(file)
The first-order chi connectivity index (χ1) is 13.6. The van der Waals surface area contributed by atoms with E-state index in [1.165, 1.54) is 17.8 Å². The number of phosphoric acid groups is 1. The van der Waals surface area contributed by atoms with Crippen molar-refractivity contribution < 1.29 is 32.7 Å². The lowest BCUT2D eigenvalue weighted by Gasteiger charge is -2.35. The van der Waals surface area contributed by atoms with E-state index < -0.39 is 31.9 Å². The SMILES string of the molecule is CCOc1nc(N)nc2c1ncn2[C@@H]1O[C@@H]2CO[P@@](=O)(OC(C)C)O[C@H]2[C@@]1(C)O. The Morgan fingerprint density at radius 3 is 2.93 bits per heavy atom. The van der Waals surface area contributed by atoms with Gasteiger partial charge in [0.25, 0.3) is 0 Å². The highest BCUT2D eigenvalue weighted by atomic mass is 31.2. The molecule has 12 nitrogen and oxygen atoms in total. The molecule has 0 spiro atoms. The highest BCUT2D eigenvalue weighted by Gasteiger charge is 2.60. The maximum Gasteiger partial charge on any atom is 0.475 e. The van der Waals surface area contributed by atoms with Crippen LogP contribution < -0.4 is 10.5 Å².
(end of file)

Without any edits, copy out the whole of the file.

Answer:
The first-order chi connectivity index (χ1) is 13.6. The van der Waals surface area contributed by atoms with E-state index in [1.165, 1.54) is 17.8 Å². The number of phosphoric acid groups is 1. The van der Waals surface area contributed by atoms with Crippen molar-refractivity contribution < 1.29 is 32.7 Å². The lowest BCUT2D eigenvalue weighted by Gasteiger charge is -2.35. The van der Waals surface area contributed by atoms with E-state index < -0.39 is 31.9 Å². The SMILES string of the molecule is CCOc1nc(N)nc2c1ncn2[C@@H]1O[C@@H]2CO[P@@](=O)(OC(C)C)O[C@H]2[C@@]1(C)O. The Morgan fingerprint density at radius 3 is 2.93 bits per heavy atom. The van der Waals surface area contributed by atoms with Gasteiger partial charge in [0.25, 0.3) is 0 Å². The highest BCUT2D eigenvalue weighted by atomic mass is 31.2. The molecule has 12 nitrogen and oxygen atoms in total. The molecule has 0 spiro atoms. The highest BCUT2D eigenvalue weighted by Gasteiger charge is 2.60. The maximum Gasteiger partial charge on any atom is 0.475 e. The van der Waals surface area contributed by atoms with Crippen LogP contribution < -0.4 is 10.5 Å².